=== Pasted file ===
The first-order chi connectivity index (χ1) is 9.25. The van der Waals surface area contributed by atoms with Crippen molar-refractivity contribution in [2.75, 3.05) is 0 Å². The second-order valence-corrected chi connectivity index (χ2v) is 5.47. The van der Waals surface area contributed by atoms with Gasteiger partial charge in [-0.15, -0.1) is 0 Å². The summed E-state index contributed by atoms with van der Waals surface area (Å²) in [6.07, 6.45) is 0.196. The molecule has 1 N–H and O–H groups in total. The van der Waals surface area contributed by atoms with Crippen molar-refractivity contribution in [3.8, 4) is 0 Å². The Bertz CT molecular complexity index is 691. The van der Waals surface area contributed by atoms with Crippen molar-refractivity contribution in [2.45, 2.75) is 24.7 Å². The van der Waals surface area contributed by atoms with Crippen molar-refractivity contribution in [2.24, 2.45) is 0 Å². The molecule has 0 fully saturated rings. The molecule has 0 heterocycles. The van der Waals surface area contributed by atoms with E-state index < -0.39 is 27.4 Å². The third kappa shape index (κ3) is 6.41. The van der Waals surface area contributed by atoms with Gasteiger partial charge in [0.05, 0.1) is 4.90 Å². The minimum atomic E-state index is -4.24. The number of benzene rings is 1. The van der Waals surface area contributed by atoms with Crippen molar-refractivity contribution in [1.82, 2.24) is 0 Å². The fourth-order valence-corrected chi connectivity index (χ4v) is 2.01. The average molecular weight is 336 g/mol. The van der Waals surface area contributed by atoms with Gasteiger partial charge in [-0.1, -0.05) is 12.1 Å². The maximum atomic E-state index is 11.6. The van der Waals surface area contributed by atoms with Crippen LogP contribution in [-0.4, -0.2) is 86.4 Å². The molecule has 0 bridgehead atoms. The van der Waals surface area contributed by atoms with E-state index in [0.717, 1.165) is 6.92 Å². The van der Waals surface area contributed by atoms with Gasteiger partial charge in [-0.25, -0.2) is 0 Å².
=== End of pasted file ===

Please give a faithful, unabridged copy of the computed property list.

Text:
The first-order chi connectivity index (χ1) is 9.25. The van der Waals surface area contributed by atoms with Crippen molar-refractivity contribution in [2.75, 3.05) is 0 Å². The second-order valence-corrected chi connectivity index (χ2v) is 5.47. The van der Waals surface area contributed by atoms with Gasteiger partial charge in [-0.15, -0.1) is 0 Å². The summed E-state index contributed by atoms with van der Waals surface area (Å²) in [6.07, 6.45) is 0.196. The molecule has 1 N–H and O–H groups in total. The van der Waals surface area contributed by atoms with Crippen molar-refractivity contribution in [3.8, 4) is 0 Å². The Bertz CT molecular complexity index is 691. The van der Waals surface area contributed by atoms with Crippen molar-refractivity contribution in [2.45, 2.75) is 24.7 Å². The van der Waals surface area contributed by atoms with Crippen molar-refractivity contribution in [2.24, 2.45) is 0 Å². The molecule has 0 fully saturated rings. The molecule has 0 heterocycles. The van der Waals surface area contributed by atoms with E-state index < -0.39 is 27.4 Å². The third kappa shape index (κ3) is 6.41. The van der Waals surface area contributed by atoms with Gasteiger partial charge in [0.05, 0.1) is 4.90 Å². The minimum atomic E-state index is -4.24. The number of benzene rings is 1. The van der Waals surface area contributed by atoms with Crippen molar-refractivity contribution in [1.82, 2.24) is 0 Å². The fourth-order valence-corrected chi connectivity index (χ4v) is 2.01. The average molecular weight is 336 g/mol. The van der Waals surface area contributed by atoms with Gasteiger partial charge in [-0.1, -0.05) is 12.1 Å². The maximum atomic E-state index is 11.6. The van der Waals surface area contributed by atoms with Crippen LogP contribution in [-0.4, -0.2) is 86.4 Å². The molecule has 0 bridgehead atoms. The van der Waals surface area contributed by atoms with E-state index in [0.717, 1.165) is 6.92 Å². The van der Waals surface area contributed by atoms with Gasteiger partial charge in [-0.25, -0.2) is 0 Å².